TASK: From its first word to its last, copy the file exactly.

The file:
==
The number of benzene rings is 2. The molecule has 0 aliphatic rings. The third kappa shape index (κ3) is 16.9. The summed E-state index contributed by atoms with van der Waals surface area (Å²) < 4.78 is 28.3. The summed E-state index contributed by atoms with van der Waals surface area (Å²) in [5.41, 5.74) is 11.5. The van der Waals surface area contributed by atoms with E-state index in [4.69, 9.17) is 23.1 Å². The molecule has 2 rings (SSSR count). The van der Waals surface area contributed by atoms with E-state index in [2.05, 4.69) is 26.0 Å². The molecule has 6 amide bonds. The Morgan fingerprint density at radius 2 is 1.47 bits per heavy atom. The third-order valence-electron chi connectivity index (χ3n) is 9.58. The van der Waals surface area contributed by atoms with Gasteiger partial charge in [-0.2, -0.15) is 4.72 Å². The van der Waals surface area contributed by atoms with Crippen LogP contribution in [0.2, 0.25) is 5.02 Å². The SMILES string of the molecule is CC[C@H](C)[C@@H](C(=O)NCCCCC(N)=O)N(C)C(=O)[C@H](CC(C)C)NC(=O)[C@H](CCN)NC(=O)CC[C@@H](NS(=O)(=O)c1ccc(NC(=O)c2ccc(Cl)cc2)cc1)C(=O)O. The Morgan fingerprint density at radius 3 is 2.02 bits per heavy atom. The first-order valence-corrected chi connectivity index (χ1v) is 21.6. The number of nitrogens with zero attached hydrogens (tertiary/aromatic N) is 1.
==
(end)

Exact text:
The number of benzene rings is 2. The molecule has 0 aliphatic rings. The third kappa shape index (κ3) is 16.9. The summed E-state index contributed by atoms with van der Waals surface area (Å²) < 4.78 is 28.3. The summed E-state index contributed by atoms with van der Waals surface area (Å²) in [5.41, 5.74) is 11.5. The van der Waals surface area contributed by atoms with E-state index in [4.69, 9.17) is 23.1 Å². The molecule has 2 rings (SSSR count). The van der Waals surface area contributed by atoms with E-state index in [2.05, 4.69) is 26.0 Å². The molecule has 6 amide bonds. The Morgan fingerprint density at radius 2 is 1.47 bits per heavy atom. The third-order valence-electron chi connectivity index (χ3n) is 9.58. The van der Waals surface area contributed by atoms with Gasteiger partial charge in [-0.2, -0.15) is 4.72 Å². The van der Waals surface area contributed by atoms with Crippen LogP contribution in [0.2, 0.25) is 5.02 Å². The SMILES string of the molecule is CC[C@H](C)[C@@H](C(=O)NCCCCC(N)=O)N(C)C(=O)[C@H](CC(C)C)NC(=O)[C@H](CCN)NC(=O)CC[C@@H](NS(=O)(=O)c1ccc(NC(=O)c2ccc(Cl)cc2)cc1)C(=O)O. The Morgan fingerprint density at radius 3 is 2.02 bits per heavy atom. The first-order valence-corrected chi connectivity index (χ1v) is 21.6. The number of nitrogens with zero attached hydrogens (tertiary/aromatic N) is 1.